26 January 2018
Replacing 67,000 panes of glass was the tip of the iceberg when it came to the challenges facing ISG at world-leading botanic Kew Gardens in London, UK.
ISG has been restoring the iconic Temperate House glasshouse for the last five years.
As the project nears completion, Building magazine’s extensive five-page feature highlights the ‘formidable set of challenges’ presented by the £34 million renovation of the world’s largest surviving Victorian glasshouse.
ISG’s senior project manager, John Hatton, spoke about the decision to replace each individual pane of glass, making up the Grade I listed building.
“It was the biggest single challenge,” John said.
“Initially, we planned to retain and restore the existing glass, but in the end we decided that removing, cleaning and restoring each pane would be complex, time-consuming and prohibitive.”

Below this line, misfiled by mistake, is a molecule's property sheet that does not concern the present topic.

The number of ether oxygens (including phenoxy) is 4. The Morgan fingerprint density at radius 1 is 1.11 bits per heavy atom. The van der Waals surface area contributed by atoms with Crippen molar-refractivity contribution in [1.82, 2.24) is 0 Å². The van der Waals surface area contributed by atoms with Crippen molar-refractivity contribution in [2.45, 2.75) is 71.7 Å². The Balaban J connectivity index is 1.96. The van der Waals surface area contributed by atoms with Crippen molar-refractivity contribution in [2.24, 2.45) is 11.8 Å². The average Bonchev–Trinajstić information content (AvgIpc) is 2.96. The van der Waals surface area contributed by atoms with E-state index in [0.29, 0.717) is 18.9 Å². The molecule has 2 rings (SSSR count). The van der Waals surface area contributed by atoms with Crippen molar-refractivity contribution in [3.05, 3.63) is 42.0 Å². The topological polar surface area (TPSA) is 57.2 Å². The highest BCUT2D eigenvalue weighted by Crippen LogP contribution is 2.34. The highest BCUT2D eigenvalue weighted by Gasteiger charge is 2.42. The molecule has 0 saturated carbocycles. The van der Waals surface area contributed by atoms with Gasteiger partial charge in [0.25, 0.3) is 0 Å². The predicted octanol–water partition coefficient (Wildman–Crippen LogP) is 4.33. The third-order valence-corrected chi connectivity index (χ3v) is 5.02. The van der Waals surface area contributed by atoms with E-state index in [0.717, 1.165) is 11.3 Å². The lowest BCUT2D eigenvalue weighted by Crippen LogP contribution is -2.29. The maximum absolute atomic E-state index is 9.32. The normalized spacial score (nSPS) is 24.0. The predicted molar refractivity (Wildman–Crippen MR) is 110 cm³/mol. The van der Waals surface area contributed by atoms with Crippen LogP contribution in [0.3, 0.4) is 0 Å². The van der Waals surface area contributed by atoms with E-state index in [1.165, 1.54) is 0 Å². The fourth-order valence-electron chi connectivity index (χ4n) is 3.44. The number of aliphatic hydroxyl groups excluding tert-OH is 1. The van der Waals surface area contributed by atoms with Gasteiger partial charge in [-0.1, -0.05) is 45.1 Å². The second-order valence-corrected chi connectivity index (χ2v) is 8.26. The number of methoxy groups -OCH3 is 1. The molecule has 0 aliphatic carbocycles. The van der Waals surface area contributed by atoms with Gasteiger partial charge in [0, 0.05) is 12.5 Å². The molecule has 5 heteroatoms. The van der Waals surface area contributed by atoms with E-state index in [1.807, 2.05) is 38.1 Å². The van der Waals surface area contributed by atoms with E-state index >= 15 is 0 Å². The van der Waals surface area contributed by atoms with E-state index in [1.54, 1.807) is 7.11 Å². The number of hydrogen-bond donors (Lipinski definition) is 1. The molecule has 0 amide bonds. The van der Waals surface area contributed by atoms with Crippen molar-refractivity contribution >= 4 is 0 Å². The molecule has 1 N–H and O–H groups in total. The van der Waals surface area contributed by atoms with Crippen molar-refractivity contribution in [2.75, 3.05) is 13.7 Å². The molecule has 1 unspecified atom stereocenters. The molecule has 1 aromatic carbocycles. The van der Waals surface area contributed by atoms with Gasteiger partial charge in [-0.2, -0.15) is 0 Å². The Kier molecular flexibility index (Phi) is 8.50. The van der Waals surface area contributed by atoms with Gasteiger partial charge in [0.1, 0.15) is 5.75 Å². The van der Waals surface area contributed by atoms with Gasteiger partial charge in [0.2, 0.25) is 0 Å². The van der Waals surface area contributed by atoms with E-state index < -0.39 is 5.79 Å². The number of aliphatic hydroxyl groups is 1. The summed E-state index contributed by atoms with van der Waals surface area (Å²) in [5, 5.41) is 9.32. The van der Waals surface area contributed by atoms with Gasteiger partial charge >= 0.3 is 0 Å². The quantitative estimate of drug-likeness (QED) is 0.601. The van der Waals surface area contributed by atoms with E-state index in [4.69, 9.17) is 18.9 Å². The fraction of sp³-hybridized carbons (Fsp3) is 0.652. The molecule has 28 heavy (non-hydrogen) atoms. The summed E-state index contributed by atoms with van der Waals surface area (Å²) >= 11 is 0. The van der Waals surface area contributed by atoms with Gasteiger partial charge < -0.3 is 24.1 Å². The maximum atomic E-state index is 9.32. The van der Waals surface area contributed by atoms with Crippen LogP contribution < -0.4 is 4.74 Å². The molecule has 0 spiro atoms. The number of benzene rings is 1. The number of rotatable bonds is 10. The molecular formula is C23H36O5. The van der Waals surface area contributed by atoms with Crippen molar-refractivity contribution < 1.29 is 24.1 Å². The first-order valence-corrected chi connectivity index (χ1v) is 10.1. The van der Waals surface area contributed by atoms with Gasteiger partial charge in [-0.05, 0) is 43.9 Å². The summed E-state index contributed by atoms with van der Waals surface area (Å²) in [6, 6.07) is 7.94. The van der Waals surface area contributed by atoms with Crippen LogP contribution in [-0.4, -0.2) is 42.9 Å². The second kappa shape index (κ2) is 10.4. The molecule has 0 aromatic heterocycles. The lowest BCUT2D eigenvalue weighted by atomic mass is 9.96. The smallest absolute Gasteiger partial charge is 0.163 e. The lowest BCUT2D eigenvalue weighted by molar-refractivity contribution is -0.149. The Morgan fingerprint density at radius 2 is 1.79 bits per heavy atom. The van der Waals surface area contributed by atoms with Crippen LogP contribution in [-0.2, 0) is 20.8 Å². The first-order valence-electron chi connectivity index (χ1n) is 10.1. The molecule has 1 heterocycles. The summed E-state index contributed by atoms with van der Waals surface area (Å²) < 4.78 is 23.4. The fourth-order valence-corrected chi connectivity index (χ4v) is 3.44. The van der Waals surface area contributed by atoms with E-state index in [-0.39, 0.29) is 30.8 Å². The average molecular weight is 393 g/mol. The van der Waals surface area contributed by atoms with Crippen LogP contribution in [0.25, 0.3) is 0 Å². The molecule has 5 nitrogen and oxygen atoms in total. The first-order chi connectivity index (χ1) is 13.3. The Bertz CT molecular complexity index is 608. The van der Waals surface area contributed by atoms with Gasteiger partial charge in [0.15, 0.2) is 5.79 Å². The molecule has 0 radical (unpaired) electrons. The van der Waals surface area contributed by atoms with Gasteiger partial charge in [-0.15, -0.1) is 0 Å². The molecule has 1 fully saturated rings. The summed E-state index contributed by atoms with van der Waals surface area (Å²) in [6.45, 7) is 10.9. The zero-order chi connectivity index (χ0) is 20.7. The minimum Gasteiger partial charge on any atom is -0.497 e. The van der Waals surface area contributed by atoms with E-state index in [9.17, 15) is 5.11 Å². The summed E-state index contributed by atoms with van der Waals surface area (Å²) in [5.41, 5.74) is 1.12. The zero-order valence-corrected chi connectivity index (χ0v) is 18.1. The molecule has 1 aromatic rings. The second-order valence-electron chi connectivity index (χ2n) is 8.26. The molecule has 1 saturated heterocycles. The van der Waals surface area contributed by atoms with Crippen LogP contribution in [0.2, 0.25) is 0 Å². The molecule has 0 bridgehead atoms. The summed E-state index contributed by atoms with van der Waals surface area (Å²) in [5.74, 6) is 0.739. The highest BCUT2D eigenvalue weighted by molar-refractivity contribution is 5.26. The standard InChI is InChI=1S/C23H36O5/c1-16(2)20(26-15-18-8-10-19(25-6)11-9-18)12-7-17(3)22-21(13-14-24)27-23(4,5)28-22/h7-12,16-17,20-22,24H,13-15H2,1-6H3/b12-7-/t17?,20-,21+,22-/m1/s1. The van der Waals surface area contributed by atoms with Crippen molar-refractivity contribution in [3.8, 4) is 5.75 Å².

ISG’s project team encountered not only structural and logistical complexities in restoring the structure, which is located on a UNESCO world heritage site, but the pressures of preserving some of the world’s most endangered species of plants in the process.
As restoration work took place, the team helped move the vast collection of rare plants, which includes a 250-year-old encephalartos woodii tree, the last of its species on Earth.
220 miles worth of complex scaffolding was then expertly knitted together in a way that fully protected the structure.
“To reach all the glass we had to use internal scaffolding, but as this is a listed building the scaffolding had to be entirely structurally independent and not in any way transfer any loads onto the building fabric,” John said.
“To put it frankly, this was a huge challenge.”
Temperate House is due to re-open to the public in May 2018.
Follow the link to read the full article, Pane management - the restoration of the Temperate House at Kew, which can be found at building.co.uk. Please note the article may only be available for registered users.